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Reverse metabolic engineering in lager yeast: impact of the NADH/NAD+ ratio on acetaldehyde production during the brewing process

Xu, Xin, Wang, Jinjing, Bao, Min, Niu, Chengtuo, Liu, Chunfeng, Zheng, Feiyun, Li, Yongxian, Li, Qi
Applied microbiology and biotechnology 2019 v.103 no.2 pp. 869-880
NAD (coenzyme), acetaldehyde, amino acid metabolism, beers, brewers yeast, brewing, cofactor engineering, fermentation, off flavors, tricarboxylic acid cycle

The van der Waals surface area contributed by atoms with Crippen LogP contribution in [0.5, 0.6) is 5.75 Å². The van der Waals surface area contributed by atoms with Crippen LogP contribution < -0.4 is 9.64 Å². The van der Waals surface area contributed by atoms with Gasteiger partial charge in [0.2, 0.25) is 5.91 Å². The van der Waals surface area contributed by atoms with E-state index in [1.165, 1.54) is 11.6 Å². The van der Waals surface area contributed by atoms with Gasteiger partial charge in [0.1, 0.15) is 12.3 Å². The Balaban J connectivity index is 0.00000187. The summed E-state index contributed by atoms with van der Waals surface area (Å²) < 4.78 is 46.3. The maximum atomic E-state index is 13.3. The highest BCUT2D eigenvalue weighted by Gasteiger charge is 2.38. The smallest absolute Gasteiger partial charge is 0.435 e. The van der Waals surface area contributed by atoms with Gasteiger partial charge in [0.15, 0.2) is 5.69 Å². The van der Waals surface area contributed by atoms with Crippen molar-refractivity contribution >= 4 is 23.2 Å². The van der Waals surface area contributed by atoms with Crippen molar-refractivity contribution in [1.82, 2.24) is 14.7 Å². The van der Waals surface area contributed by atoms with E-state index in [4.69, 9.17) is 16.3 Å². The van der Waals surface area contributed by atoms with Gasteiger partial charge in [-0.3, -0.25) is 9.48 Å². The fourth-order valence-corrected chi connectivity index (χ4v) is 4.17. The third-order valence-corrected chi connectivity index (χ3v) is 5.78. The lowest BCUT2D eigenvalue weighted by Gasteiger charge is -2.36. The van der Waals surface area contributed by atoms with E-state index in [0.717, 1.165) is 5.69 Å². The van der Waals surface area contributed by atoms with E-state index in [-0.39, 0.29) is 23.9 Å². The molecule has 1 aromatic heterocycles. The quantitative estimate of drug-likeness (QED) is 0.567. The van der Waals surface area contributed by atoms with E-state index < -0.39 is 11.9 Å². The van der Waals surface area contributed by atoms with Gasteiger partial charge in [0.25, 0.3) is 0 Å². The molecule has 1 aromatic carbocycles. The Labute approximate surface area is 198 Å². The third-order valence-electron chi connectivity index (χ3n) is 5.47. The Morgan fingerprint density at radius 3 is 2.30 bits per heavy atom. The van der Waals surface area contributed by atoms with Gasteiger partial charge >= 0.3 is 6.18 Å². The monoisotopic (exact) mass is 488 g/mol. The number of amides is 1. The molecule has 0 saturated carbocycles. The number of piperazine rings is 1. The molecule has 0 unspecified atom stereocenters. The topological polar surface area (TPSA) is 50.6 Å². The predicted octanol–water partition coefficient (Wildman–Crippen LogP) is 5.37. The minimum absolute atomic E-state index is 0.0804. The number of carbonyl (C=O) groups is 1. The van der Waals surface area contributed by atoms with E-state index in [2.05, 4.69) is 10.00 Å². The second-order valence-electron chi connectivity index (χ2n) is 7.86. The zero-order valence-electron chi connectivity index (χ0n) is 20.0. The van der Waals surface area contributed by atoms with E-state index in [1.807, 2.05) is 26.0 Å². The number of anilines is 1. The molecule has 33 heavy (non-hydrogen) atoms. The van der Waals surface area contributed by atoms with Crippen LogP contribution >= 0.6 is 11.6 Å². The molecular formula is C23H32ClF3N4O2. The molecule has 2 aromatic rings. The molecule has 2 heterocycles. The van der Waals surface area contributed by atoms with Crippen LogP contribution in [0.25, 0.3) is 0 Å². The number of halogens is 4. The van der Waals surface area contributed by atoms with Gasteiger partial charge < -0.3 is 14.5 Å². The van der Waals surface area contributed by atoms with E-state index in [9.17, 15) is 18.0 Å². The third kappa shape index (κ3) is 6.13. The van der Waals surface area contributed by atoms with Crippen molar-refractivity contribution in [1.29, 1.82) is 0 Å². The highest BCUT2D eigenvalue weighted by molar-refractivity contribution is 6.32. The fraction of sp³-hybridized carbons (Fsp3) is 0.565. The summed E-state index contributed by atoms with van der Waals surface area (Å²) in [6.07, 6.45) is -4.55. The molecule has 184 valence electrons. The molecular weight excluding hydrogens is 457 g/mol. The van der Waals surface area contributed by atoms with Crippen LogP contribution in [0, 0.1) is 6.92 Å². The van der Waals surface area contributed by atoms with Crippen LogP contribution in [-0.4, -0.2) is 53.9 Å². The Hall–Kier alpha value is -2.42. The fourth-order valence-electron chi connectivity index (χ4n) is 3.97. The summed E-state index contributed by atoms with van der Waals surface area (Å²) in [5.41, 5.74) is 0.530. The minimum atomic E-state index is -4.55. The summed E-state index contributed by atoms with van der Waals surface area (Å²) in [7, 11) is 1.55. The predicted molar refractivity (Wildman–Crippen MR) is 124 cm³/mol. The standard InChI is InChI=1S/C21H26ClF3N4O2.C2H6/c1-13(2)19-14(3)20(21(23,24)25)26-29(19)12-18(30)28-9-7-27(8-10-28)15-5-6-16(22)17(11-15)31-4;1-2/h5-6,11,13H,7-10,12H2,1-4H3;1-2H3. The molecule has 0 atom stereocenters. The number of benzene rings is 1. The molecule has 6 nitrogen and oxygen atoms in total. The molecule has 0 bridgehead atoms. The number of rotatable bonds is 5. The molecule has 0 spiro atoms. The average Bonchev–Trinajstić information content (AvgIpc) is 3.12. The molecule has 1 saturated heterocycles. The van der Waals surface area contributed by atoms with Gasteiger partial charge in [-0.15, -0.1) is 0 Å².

Acetaldehyde is synthesized by yeast during the main fermentation period of beer production, which causes an unpleasant off-flavor. Therefore, there has been extensive effort toward reducing acetaldehyde to obtain a beer product with better flavor and anti-staling ability. In this study, we discovered that acetaldehyde production in beer brewing is closely related with the intracellular NADH equivalent regulated by the citric acid cycle. However, there was no significant relationship between acetaldehyde production and amino acid metabolism. A reverse engineering strategy to increase the intracellular NADH/NAD⁺ ratio reduced the final acetaldehyde production level, and vice versa. This work offers new insight into acetaldehyde metabolism and further provides efficient strategies for reducing acetaldehyde production by the regulating the intracellular NADH/NAD⁺ ratio through cofactor engineering.